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North Dakota might be called the “Land of Luther and Leo,” with Scandinavian Lutherans in the eastern third of the state and heavy concentrations of German Catholics in the west. During the territorial years, Methodists, Presbyterians, and Congregationalists utilized portfolios of typical church designs. Eastern architects gladly offered their skills to such plan services in the spirit of altruism and free advertising. Typical L-shaped church buildings with an entrance tower in the reentrant corner afforded equal access to both sanctuary and Sunday school. Dozens of churches of this type were constructed in eastern North Dakota before 1900, though few remain today.

Episcopalians preferred Gothic Revival rendered in split fieldstone and brick, creating a consistent and identifiable image for their denomination before 1900. A remarkable series of picturesque designs began in 1879 at Valley City and continued through the 1880s at Casselton, Buffalo, Lisbon, Lakota, Devils Lake, and other locations, designed by English-born architect George Hancock in collaboration with Bishop William D. Walker.

As the western part of the state settled during the Second Great Dakota Boom, Catholic bishop Vincent Wehrle of Bismarck looked to his kinsmen in Milwaukee for appropriate symbolism. Bavarian-born architect Anton Dohmen of Milwaukee designed churches for Richardton (SK1), Strasburg (EM4), and Mandan and one at Lemmon just over the border in South Dakota, while Fargo’s Bishop John Shanley employed architect George P. Stauduhar of Rock Island, Illinois, for churches in Valley City, Fargo, and rural Dazey (BA10).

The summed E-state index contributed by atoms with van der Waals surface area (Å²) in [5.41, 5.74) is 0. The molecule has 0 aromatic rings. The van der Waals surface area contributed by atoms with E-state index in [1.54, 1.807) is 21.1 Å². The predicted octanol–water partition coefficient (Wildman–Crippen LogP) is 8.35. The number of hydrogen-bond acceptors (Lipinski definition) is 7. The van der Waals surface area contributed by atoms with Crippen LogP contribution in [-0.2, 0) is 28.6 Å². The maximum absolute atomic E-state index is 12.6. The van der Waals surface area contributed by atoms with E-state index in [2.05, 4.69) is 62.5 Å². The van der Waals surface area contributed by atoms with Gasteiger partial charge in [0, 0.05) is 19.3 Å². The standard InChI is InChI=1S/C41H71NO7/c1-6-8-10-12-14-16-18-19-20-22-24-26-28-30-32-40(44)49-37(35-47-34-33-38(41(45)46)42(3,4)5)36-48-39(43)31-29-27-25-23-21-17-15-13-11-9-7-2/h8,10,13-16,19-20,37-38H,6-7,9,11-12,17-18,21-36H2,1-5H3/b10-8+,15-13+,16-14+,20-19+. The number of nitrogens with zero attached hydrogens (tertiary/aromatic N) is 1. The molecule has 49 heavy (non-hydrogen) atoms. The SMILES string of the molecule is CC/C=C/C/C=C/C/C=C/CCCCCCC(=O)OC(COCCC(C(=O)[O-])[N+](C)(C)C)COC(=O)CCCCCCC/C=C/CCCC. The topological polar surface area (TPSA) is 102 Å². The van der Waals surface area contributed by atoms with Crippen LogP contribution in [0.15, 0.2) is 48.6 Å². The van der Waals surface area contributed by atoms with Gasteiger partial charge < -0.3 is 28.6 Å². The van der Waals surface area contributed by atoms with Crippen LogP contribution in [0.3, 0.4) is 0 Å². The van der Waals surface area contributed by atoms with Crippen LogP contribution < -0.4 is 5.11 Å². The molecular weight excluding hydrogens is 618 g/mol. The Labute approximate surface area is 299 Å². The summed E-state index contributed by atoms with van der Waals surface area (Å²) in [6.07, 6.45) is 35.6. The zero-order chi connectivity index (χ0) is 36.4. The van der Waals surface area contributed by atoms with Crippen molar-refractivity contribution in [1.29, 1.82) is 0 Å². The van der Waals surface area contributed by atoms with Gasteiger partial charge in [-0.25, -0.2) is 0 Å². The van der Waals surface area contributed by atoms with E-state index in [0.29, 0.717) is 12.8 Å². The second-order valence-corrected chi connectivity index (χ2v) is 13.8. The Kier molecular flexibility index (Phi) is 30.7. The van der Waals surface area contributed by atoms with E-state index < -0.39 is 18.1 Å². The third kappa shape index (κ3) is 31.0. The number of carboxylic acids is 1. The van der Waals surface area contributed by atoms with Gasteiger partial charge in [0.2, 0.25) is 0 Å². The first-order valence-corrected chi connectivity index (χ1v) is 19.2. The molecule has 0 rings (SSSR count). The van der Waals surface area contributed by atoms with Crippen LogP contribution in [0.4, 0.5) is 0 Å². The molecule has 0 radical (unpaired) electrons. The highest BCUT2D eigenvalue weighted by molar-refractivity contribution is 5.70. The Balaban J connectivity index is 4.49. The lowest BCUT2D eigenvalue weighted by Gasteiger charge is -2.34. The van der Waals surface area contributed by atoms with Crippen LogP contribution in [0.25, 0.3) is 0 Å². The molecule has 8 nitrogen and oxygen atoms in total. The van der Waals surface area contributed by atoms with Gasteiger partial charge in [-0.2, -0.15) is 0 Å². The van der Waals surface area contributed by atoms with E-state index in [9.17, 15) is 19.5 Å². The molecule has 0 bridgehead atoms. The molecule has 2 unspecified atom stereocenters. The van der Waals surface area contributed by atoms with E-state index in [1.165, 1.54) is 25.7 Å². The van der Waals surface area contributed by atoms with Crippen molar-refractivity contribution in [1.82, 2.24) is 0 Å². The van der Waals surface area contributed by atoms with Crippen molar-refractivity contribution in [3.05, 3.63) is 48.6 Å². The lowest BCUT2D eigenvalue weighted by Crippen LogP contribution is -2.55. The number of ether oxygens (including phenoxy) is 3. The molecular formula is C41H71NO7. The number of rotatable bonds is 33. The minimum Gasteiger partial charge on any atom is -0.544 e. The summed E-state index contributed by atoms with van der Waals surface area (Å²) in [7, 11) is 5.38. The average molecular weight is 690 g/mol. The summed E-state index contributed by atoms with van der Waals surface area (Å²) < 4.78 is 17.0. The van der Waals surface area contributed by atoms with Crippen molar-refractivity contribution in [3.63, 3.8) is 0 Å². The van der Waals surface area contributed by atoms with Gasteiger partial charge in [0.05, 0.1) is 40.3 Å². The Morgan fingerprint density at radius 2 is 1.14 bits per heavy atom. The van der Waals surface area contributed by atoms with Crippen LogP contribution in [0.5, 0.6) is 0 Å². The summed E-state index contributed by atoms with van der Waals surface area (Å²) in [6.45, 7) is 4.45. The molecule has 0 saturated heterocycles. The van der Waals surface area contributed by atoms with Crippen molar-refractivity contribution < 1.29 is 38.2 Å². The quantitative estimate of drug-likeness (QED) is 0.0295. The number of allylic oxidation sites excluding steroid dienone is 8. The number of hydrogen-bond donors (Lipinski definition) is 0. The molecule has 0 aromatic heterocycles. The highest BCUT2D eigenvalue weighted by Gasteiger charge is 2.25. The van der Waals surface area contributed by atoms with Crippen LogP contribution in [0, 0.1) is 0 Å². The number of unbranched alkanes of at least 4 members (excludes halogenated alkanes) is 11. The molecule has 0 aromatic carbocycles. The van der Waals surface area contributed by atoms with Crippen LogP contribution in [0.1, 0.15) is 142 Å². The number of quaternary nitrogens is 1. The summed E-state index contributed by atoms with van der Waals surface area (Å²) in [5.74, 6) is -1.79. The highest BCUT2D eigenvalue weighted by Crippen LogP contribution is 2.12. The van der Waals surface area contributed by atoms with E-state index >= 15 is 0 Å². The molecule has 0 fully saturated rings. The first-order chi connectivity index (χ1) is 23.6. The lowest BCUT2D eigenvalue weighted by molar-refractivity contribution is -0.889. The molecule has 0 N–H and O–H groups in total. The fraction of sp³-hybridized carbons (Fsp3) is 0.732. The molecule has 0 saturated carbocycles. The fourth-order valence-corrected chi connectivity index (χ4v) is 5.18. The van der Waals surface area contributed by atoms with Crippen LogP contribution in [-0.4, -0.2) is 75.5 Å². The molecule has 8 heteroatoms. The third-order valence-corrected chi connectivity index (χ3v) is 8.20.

Onion-domed Ukrainian churches can be found in Wilton (ML1) and Belfield (SK11), and synagogues in Grand Forks (GF17), Fargo, and Minot. Christian Scientists contributed a classically inspired church in Fargo (CS23), and a Byzantine-influenced Catholic church (WA2) is found in Minto. Akron-plan churches of the Social Gospel movement 1880–1920 are well represented in many progressive communities.

Noteworthy churches were sometimes designed by out-of-state architects, notably Edward A. Sovik’s design for Olivet Lutheran (CS36) in Fargo and Harry Wild Jones’s design of First Presbyterian (KD2) in Steele. Marcel Breuer envisioned the spiritually inspired Annunciation Priory and Mary College (BL18) south of Bismarck. Fargo’s historic Gethsemane Episcopal Cathedral destroyed by a fire was replaced in 2000 (CS38) by Charles MooreArthur Andersson, and YHR Partners, with a Postmodern adaptation of Gothic Revival in concrete block and vertical board-and-batten siding.

Writing Credits

Steve C. Martens and Ronald H. L. M. Ramsay



Steve C. Martens and Ronald H. L. M. Ramsay, "“FLAME OF FAITH”: RELIGIOUS ARCHITECTURE", SAH Archipedia, eds. Gabrielle Esperdy and Karen Kingsley, Charlottesville: UVaP, 2012—, http://sah-archipedia.org/node/20361.

Print Source

Cover: Buildings of North Dakota

Buildings of North Dakota, Steve C. Martens and Ronald H. L. M. Ramsay. Charlottesville: University of Virginia Press, 2015, 166-166.

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